The Central Coast Riders took over the Santa Maria Elks’ Unocal Event Center over the weekend.
The organization, formally known as District 40 of the California Gymkhana Association, held its monthly Gymkhana competition on Saturday and Sunday in the Event Center arena.
Gymkhana is a series of obstacle races on horseback. Riders race against the clock. The champions have the lowest cumulative time over the day’s seven events.
The events are designed to display precise, controlled actions and tight teamwork between horse and rider at speed, and demonstrate many skills such as flying lead changes and sliding, according to the California Gymkhana website.
Over the weekend, riders competed in 13 different events in five divisions — Future Champions, A, Double A, Triple A and Triple A Plus — with champions crowned each day in each division.
“The Future Champions are our youngest competitors and they can have parents walk with them holding a lead line. We call them Future Champions because hopefully, in the future, they’ll be our champions,” said District 40 President Nathan Rowles. “In the other divisions, where you’re placed is determined by speed, not age.”
“We have barrel racing both days and then there are six other events,” said event organizer Janice Rowles, Nathan Rowles’ mother. “We welcome people of all ages but it is really geared toward youth. We have riders as young as 18-months old and we’ve even had riders as old as 90.”
Saturday’s events included Quadrangle, Speed Ball, Barrels, Poles II, Figure 8 Stake, Single Stake and Hurry Scurry.
On Sunday, the racing included Figure 8 Flags, Birangle, Big T, Barrels, Poles I, Speed Barrels and Keyhole.
“It’s a full weekend. We start early, around nine in the morning, and go until three or four in the afternoon,” said Erin Brummitt. “It’s family oriented and it’s very affordable. It costs $45 a day to compete in seven events.”
“At rodeos, barrel racing can cost you $100 to enter each event. Here it’s $90 for the whole weekend and you get to compete in seven events each day,” said Nathan Rowles. “And we’re all volunteers. Everything we take in — 100-percent — goes back to the riders in awards.”
Top finishers typically win gift certificates to local farm supply stores, T-shorts and sweatshirts.
—In Quadrangle, riders start in the middle of the arena. There are two poles, 75-feet apart, on each side of the timing lights and the riders have to race around the poles making two left turns and two right turns.
—In Speed Ball, riders have to race up to a cone, drop a golf ball in the hole then race back to the starting line.
—Barrel races are what you see at the rodeo with riders having to go around three barrels in a cloverleaf pattern.
—In Poles II, riders race down the arena then loop back, weaving through a series of poles, reverse course weaving back through the poles then turning and racing back to the start/finish line.
—Figure 8 Stake has riders racing down the course, turning left around one pole then heading to the other side of the arena where they turn right around a second pole before racing home.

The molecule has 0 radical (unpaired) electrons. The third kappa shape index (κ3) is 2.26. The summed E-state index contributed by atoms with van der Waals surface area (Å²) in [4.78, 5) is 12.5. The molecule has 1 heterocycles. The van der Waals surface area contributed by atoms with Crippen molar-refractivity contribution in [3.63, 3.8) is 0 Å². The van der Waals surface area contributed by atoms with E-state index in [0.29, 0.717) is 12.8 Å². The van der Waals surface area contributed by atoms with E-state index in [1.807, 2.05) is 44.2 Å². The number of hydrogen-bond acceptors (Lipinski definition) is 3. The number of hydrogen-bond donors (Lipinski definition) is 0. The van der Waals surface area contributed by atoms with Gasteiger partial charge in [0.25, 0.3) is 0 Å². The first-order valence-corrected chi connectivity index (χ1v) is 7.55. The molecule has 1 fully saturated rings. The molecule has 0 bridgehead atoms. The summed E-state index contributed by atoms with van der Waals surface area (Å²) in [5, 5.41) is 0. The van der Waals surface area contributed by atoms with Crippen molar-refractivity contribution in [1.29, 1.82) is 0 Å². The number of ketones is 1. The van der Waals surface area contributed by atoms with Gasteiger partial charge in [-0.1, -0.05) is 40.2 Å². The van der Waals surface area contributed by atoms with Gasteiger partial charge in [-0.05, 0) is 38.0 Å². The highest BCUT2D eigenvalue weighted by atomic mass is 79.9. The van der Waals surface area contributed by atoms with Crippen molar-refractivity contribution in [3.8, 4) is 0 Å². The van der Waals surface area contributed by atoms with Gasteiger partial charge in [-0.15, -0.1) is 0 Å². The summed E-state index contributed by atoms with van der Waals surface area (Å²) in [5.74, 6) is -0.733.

—Single Stake has riders racing down to a pole, turning around it then racing home.
—Hurry Scurry is a jumping event where riders race down the course and have to jump over a low rail, turn around a pole before racing back with two more rails to jump on the way back.
—In Figure 8 Flags, riders have to race around two poles in a figure eight pattern. They carry flags and have to exchange their flags at each of the pole positions.
—Birangle has riders racing around two parallel poles making either two left or two right turns.
—Big T has riders weaving through three poles, then turning around two barrels before weaving back to the finish line.
—Poles I has riders weaving down and back around poles through the course.
—Speed Barrels has riders weaving down and back through three barrels.
—Keyhole has a chalk outline of a keyhole drawn in the arena. Riders enter the keyhole then have to ride along the edge of the keyhole without touching or going over the chalk line.
Allyson Shiffrar won Saturday’s Triple A Plus championship. Sara Rose Welby was the reserve champion.
Leia Larson won the Triple A division with Amy Odom winning the reserve champion title.
Price Swanson won the Double A title with Katelyn Becerra claiming the reserve champion’s crown.
Teresa Gerrity won the A division title with Cherie Holbauch earning the reserve champion title.
Julie Shiffrar won the Future Champion’s title with Braydon Tollen taking the reserve title.
In the Future’s 12-99 division, Annika Bernfeld won the championship with Laura Rice taking the reserve title.
And 3-year-old Trew Tollen won the Lead Line Rider title.
Leia Larson won her second championship of the weekend, this one in the Triple A Plus division.
Amy Odom won the Triple A title with Hallie Mitchell winning the reserve champion’s crown.
Cherie Holbauch won the Double A title with Westin Handy picking up the reserve championship. Paityn Lorenz won the A division with Emmersyn Brummitt claiming the reserve champion’s crown.
Hayden Acre won the 11-under Future’s championship with Braydon Tollen winning the reserve champion’s title.
In the 11-and-over Future’s division, Annika Bernfeld won the championship with Laura Rice earning the reserve championship.
And Trew Tollen won her second Lean Line Rider title of the weekend.
The Central Coast Riders will be back at Unocal in September.
For more details, visit their website at http://calgymkhana.com/districts/district40.asp